I usually do not frost these brownies since they taste very good without the frosting. I was baking some cupcakes for my niece’s wedding shower and had some frosting left over so I decided to use it up by frosting these brownies. It does add some extra flavor and helps satisfy that chocolate urge that I sometimes crave.
The picture below was taken a week ago in Lansing, Iowa overlooking the Mississippi River in a park perched above this small river town. We went camping for the weekend in the area and explored the quaint river towns and gorgeous scenery in northeast Iowa and ventured across the river into Wisconsin as well. It was a fun weekend! Of course I packed up a batch of some freshly baked double chocolate zucchini brownies to take along on our weekend adventure!
I used Hersheys 100% cacao dark cocoa in this recipe to improve the health benefits of using dry cocoa. The cacao dark chocolate cocoa powder is higher in antioxidant flavonoid content. Flavonoids are part of a powerful group of antioxidants known as polyphenols. Flavonoids battle disease producing free radicals in our body. Dry cocoa is very healthy, extremely low in fat content as well as a low calorie food. It can be used in baking cakes and brownies or add 2 tsp to your favorite smoothie for a chocolate flavor. It is very good when added to banana and peanut butter smoothies. Dry cacao powder also has heart health benefits as well and may help to lower the LDL (“bad”) cholesterol.
Preheat the oven to 350 degrees F., or 330 degrees if using a glass pan. Lightly spray a 9 x 9 inch cake pan with non-stick spray or grease lightly with vegetable oil. In a large mixing bowl, beat the eggs, honey, applesauce, sugar and almond extract until smooth in consistency. Combine dry ingredients, including ground flaxseed in a separate bowl and gently stir together until combined. Add the dry mixture to the wet ingredients and beat until well combined.Stir in the zucchini and chocolate chips. Add 1 cup of chopped walnuts or almonds if desired to the batter. Pour the batter into the prepared pan Bake for 35-40 minutes until done or until a toothpick inserted in the brownies comes out clean. Remove from the oven and let the brownies cool off before cutting.
Dark Chocolate Frosting: ¼ cup ( ½ stick) butter, ⅓ cup Hershey's dark cacao dry cocoa powder, 1 cup powdered sugar, ¼ cup 1% milk, 1 tsp vanilla extract
Melt butter in a small glass bowl the microwave. Stir in cocoa.Alternately add the powdered sugar and the milk, beating to a spreading consistency.Stir in vanilla. Makes one cup of frosting.
Spread cooled brownies with the frosting.
if you do not frost the brownies, the nutritional value per brownie is as follows: 179 calories, 6 grams total fat, 3 grams saturated fat, 1 gram unsaturated fat, 0 grams trans fats, 27 mg cholesterol, 127 mg sodium, 29 grams carbohydrate, 2 grams fiber and 4 grams protein.
The information presented in this food blog is not intended to provide medical advice. Contact your personal health care professional for medical and nutritional advice.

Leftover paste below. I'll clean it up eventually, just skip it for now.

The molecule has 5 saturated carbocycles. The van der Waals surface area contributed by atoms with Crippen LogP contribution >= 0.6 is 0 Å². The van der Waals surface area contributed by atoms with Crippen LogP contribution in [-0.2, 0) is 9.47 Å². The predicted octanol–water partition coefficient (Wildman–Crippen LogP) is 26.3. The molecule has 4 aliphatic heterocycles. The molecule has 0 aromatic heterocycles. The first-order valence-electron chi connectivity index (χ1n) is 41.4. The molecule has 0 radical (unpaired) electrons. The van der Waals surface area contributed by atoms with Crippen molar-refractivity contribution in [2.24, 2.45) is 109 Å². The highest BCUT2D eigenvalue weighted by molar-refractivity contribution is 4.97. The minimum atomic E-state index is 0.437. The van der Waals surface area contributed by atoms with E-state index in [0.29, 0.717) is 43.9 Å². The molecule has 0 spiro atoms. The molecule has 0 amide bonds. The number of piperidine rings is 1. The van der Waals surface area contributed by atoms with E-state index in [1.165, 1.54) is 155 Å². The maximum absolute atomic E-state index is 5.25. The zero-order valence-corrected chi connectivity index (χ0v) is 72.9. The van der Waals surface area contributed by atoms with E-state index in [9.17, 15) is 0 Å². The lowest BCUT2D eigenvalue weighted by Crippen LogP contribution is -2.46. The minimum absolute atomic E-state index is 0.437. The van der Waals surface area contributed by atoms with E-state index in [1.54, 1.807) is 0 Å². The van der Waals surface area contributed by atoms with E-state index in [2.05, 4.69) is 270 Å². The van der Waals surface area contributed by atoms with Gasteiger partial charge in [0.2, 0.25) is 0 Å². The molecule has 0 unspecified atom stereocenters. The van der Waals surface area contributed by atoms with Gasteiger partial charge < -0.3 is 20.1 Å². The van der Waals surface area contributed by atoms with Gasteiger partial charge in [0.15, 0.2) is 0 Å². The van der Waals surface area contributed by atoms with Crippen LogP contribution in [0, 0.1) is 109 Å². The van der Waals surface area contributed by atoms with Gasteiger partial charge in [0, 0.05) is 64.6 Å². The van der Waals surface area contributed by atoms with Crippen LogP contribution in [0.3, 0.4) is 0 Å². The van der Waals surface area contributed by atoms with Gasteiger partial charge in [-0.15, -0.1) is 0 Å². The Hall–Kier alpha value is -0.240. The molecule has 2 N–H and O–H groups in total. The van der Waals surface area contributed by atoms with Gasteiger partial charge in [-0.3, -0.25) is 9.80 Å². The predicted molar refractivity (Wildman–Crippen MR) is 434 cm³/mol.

The leaves on the trees are slowly beginning to turn shades of bright red and gold and the weather has cooled off to highs of the sixties and seventies during the day with chilly evenings as well. We have not had a frost overnight yet. My garden is still producing tomatoes and peppers and a rare strawberry or two. This is a beautiful time of year and the perfect temperature for baking bread. No need to turn on the air conditioner when I’m baking, just open a window or two to cool off my kitchen. I didn’t plant zucchini this year as I have done in the past. I usually produce a bumper crop of these and have to leave extra zucchini on unsuspecting neighbor’s steps to use them all up. I purchased a large zucchini recently at our local farmers market for only seventy five cents and wanted to bake some zucchini bread. I had seen a zucchini cake recipe online and decided to change a few ingredients as well as add some walnuts to the recipe and bake it as a quick bread. In order to reduce the fat and calorie content of the recipe, I swapped out 50% of the vegetable oil or butter for unsweetened applesauce. I decided to use butter in place of vegetable oil to give my recipe a richer, buttery flavor. If you need to limit the cholesterol and saturated fat content of your diet, you could use a vegetable oil in place of the butter. My husband and I are blessed to have normal levels of cholesterol. We do control our cholesterol intake by using very lean cuts of meat as well as using fish and chicken breast in addition to consuming a healthy diet. We occasionally splurge on a little butter though! I reduced by flour by 1/4 cup and substituted ground flaxseed for this to add a unique taste and some extra nutritional benefit. Next, I substituted half of the sugar called for in the recipe for honey. To use honey in place of one cup of sugar in your recipe, use 2 tablespoons less honey, add 1/4 tsp additional baking soda and reduce the liquid in your recipe by three tablespoons.